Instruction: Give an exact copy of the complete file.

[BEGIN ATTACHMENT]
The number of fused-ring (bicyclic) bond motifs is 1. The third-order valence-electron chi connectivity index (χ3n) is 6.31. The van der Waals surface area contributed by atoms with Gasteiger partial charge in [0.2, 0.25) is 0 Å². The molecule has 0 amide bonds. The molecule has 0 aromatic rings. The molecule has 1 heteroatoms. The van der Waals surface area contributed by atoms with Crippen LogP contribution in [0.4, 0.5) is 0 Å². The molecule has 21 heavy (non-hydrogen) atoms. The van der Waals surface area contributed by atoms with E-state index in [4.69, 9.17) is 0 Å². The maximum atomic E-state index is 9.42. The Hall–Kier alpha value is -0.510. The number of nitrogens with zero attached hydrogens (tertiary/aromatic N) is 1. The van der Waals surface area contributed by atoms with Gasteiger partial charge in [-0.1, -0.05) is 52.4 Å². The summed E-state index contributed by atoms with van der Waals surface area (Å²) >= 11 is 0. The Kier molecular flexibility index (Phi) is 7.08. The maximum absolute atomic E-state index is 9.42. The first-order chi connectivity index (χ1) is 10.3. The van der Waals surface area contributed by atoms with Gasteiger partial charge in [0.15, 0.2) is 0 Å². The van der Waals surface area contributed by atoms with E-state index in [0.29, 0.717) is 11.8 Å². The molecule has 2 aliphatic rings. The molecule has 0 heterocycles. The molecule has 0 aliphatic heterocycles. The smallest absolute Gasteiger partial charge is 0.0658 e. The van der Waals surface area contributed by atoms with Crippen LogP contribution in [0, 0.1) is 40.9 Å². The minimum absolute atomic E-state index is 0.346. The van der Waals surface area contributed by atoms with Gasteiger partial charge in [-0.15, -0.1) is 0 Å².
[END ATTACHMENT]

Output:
The number of fused-ring (bicyclic) bond motifs is 1. The third-order valence-electron chi connectivity index (χ3n) is 6.31. The van der Waals surface area contributed by atoms with Gasteiger partial charge in [0.2, 0.25) is 0 Å². The molecule has 0 amide bonds. The molecule has 0 aromatic rings. The molecule has 1 heteroatoms. The van der Waals surface area contributed by atoms with Crippen LogP contribution in [0.4, 0.5) is 0 Å². The molecule has 21 heavy (non-hydrogen) atoms. The van der Waals surface area contributed by atoms with E-state index in [4.69, 9.17) is 0 Å². The maximum atomic E-state index is 9.42. The Hall–Kier alpha value is -0.510. The number of nitrogens with zero attached hydrogens (tertiary/aromatic N) is 1. The van der Waals surface area contributed by atoms with Gasteiger partial charge in [-0.1, -0.05) is 52.4 Å². The summed E-state index contributed by atoms with van der Waals surface area (Å²) >= 11 is 0. The Kier molecular flexibility index (Phi) is 7.08. The maximum absolute atomic E-state index is 9.42. The first-order chi connectivity index (χ1) is 10.3. The van der Waals surface area contributed by atoms with Gasteiger partial charge in [0.15, 0.2) is 0 Å². The van der Waals surface area contributed by atoms with E-state index in [0.29, 0.717) is 11.8 Å². The molecule has 2 aliphatic rings. The molecule has 0 heterocycles. The molecule has 0 aliphatic heterocycles. The smallest absolute Gasteiger partial charge is 0.0658 e. The van der Waals surface area contributed by atoms with Crippen LogP contribution in [0, 0.1) is 40.9 Å². The minimum absolute atomic E-state index is 0.346. The van der Waals surface area contributed by atoms with Gasteiger partial charge in [-0.15, -0.1) is 0 Å².